|Armenia Ambassador to United States|
|Preceded by||position established|
|Succeeded by||position abolished|
|Member of Ottoman Parliament|
9 February 1872|
Erzurum, Erzurum Vilayet, Ottoman Empire
|Died||23 March 1923
|Political party||Armenian Revolutionary Federation|
|Alma mater||Sanasarian College
Agricultural School of Nancy-Université
|Allegiance|| Dashnaktsutyun (1895–1922)
Russian Empire (1914–1917)
Republic of Armenia (1918–1920)
|Years of service||1895—1922|
|Commands||2nd Battalion Volunteer Corps|
|Battles/wars||Armenian National Liberation Movement
World War I
Karekin Pastermadjian (Armenian: Գարեգին Փաստրմաճեան), better known by his nom de guerre Armen Garo, was one of the distinguished leaders of the Armenian Revolutionary Federation and the first ambassador to the United States from an independent Armenia.
Karekin Pastermadjian was born in Karin (present day Erzurum Province). He finished his elementary education as one of the first graduates of the Sanasarian College of Erzerum (Sanasarian Varjaran Academy) in 1891. Later in 1894, he continued his studies in France to study agriculture at the Agricultural School of Nancy-Université. During this period he was introduced to Armenian Revolutionary Federation (ARF) and become younger generation of Armenian students of ARF in Europe.
1895 Zeitun Resistance
His plans to return to his hometown after graduating came to a halt when massacres and conflict began in Zeitun. He left hist studies to aid his compatriots in Zeitun. He soon found himself in Geneva, where he became an activist alongside his friends. He was sent to Egypt to assist the Zeitun Resistance. With Sarkis Srentz, Haig Tiriakian (who assumed the name Hratch), Max Zevrouz, he left Egypt and returned to the Ottoman Empire to participate the efforts of the ARF. It was around this time that Karekin Pastermadjian first assumed the name Armen Garo.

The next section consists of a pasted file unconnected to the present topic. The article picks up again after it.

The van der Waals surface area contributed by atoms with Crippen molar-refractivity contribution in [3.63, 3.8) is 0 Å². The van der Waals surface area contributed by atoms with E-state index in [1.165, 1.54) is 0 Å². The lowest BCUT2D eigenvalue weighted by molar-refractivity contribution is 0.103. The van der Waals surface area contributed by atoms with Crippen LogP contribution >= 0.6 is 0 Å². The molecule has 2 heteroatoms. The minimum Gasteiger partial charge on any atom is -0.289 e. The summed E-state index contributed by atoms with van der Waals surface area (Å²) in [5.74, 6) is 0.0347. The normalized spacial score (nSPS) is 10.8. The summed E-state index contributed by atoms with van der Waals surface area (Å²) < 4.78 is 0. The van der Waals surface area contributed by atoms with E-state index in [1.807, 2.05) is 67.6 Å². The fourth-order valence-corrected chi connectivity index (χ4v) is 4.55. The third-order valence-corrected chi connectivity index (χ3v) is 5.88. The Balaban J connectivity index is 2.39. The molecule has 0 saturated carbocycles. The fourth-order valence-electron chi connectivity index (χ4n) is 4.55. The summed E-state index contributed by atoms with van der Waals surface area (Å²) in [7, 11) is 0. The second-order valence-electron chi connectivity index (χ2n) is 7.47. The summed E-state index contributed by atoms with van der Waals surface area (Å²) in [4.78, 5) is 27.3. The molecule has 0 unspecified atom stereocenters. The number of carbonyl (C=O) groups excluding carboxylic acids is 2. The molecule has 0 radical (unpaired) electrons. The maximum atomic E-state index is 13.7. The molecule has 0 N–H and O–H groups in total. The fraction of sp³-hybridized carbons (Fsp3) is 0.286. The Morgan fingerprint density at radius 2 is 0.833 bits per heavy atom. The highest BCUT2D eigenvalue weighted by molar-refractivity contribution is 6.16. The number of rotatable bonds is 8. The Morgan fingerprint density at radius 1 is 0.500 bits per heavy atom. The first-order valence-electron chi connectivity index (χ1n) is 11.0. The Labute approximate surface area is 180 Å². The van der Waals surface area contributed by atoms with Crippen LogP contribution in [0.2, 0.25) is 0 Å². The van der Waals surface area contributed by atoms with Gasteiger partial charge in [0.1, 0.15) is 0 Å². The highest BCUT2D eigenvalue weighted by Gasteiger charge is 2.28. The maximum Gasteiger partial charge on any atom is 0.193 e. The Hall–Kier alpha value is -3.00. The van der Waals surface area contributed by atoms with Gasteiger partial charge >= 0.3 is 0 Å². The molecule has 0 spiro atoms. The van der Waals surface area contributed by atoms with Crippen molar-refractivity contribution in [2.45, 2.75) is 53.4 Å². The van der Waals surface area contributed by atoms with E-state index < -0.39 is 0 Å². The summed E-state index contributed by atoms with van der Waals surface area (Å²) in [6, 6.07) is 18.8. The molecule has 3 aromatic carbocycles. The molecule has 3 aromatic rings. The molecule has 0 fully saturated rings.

Ottoman Bank Takeover
The 1896 Ottoman Bank Takeover, executed on August 26, 1896, was his and Papken Siuni's brainchild. The attack took place at about 1 p.m. Armen Garo entered 10 minutes prior to the attack. He was to keep the teller busy and the bank officers from escaping. His men didn't arrive quickly so he went to a coffee shop across the street. When he saw the men through the doorway, he ran out to meet them. During the long and bloody battle, the group leader, Papken Siuni, was killed. Armen Garo took over as leader, ordering his group for much of the standoff.
Graduate studies, 1897-1900
After these events, Karekin Pastermadjian returned to Europe to continue his unfinished studies. French Foreign Minister Gabriel Hanotaux declared the Armenians who had been connected with the Ottoman Bank Takeover as persona non grata and denied their stay in France. Armen Garo transferred to Switzerland and studied natural sciences at the University of Geneva.
During his studies, he continued his activities with the Armenian Revolutionary Federation. He was on the delegate roster of the second ARF general conference in 1898, representing the party committee in Egypt. Despite his youth, he had gained trust and authority in the leading circles of the Armenian Revolutionary Federation. In 1900 he completed his courses at the University of Geneva and received a doctoral degree in physical chemistry. In 1901 he founded a lab in Tiflis for chemical research.
Armenian-Tatar massacres, 1905-1907
During the Armenian–Tatar massacres of 1905–1907 the ARF was involved in armed activities. Pastermadjian organized the self-defense of the Armenians in Tiflis. He and five hundred volunteers succeeded in securing peace in the capital of Transcaucasia.
Deputy from Erzurum 1908-1912
The situation in the Caucasus came back almost to normal. Pastermadjian was able to create a fairly prosperous life for himself. He secured the right to develop a copper mine, and worked towards a partnership with a large company. His business required that he should stay in the Caucasus to continue his successful enterprise.
When the Young Turk Revolution occurred in 1908, the Armenians in Erzeroum, as well as the ARF, telegraphed Pastermadjian and asked him to become their candidate in the coming elections for Representative to the Ottoman Parliament. He became a member of the Ottoman parliament part from the Armenian Revolutionary Federation deputies.